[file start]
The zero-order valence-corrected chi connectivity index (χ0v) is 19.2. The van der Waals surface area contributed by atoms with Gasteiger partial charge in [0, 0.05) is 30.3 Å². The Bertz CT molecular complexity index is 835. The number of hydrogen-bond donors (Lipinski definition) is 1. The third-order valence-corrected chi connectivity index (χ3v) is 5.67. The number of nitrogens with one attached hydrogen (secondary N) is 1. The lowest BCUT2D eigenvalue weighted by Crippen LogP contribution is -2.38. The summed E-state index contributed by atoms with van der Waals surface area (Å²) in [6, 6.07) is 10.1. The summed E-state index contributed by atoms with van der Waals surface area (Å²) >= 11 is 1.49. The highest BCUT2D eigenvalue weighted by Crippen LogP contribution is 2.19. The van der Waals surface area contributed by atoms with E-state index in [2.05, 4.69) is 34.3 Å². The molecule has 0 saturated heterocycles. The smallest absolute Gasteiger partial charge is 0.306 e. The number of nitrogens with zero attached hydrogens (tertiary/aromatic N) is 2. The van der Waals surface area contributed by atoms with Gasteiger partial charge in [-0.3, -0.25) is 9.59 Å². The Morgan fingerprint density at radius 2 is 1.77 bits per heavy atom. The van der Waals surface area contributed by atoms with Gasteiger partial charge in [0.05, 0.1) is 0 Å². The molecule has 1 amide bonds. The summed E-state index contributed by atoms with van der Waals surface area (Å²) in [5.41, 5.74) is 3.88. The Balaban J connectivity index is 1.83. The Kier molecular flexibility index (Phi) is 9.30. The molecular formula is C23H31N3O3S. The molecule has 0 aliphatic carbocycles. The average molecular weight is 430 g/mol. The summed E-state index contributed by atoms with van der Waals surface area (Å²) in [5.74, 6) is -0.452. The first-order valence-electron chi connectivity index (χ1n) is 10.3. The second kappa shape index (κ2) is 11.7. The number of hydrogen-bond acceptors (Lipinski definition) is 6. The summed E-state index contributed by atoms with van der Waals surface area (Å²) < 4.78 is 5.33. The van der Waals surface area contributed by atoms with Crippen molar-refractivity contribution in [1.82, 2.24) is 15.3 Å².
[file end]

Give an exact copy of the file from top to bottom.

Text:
The zero-order valence-corrected chi connectivity index (χ0v) is 19.2. The van der Waals surface area contributed by atoms with Gasteiger partial charge in [0, 0.05) is 30.3 Å². The Bertz CT molecular complexity index is 835. The number of hydrogen-bond donors (Lipinski definition) is 1. The third-order valence-corrected chi connectivity index (χ3v) is 5.67. The number of nitrogens with one attached hydrogen (secondary N) is 1. The lowest BCUT2D eigenvalue weighted by Crippen LogP contribution is -2.38. The summed E-state index contributed by atoms with van der Waals surface area (Å²) in [6, 6.07) is 10.1. The summed E-state index contributed by atoms with van der Waals surface area (Å²) >= 11 is 1.49. The highest BCUT2D eigenvalue weighted by Crippen LogP contribution is 2.19. The van der Waals surface area contributed by atoms with E-state index in [2.05, 4.69) is 34.3 Å². The molecule has 0 saturated heterocycles. The smallest absolute Gasteiger partial charge is 0.306 e. The number of nitrogens with zero attached hydrogens (tertiary/aromatic N) is 2. The van der Waals surface area contributed by atoms with Gasteiger partial charge in [-0.3, -0.25) is 9.59 Å². The Morgan fingerprint density at radius 2 is 1.77 bits per heavy atom. The van der Waals surface area contributed by atoms with Gasteiger partial charge in [0.05, 0.1) is 0 Å². The molecule has 1 amide bonds. The summed E-state index contributed by atoms with van der Waals surface area (Å²) in [5.41, 5.74) is 3.88. The Balaban J connectivity index is 1.83. The Kier molecular flexibility index (Phi) is 9.30. The molecular formula is C23H31N3O3S. The molecule has 0 aliphatic carbocycles. The average molecular weight is 430 g/mol. The summed E-state index contributed by atoms with van der Waals surface area (Å²) in [5.74, 6) is -0.452. The first-order valence-electron chi connectivity index (χ1n) is 10.3. The second kappa shape index (κ2) is 11.7. The number of hydrogen-bond acceptors (Lipinski definition) is 6. The summed E-state index contributed by atoms with van der Waals surface area (Å²) < 4.78 is 5.33. The van der Waals surface area contributed by atoms with Crippen molar-refractivity contribution in [1.82, 2.24) is 15.3 Å².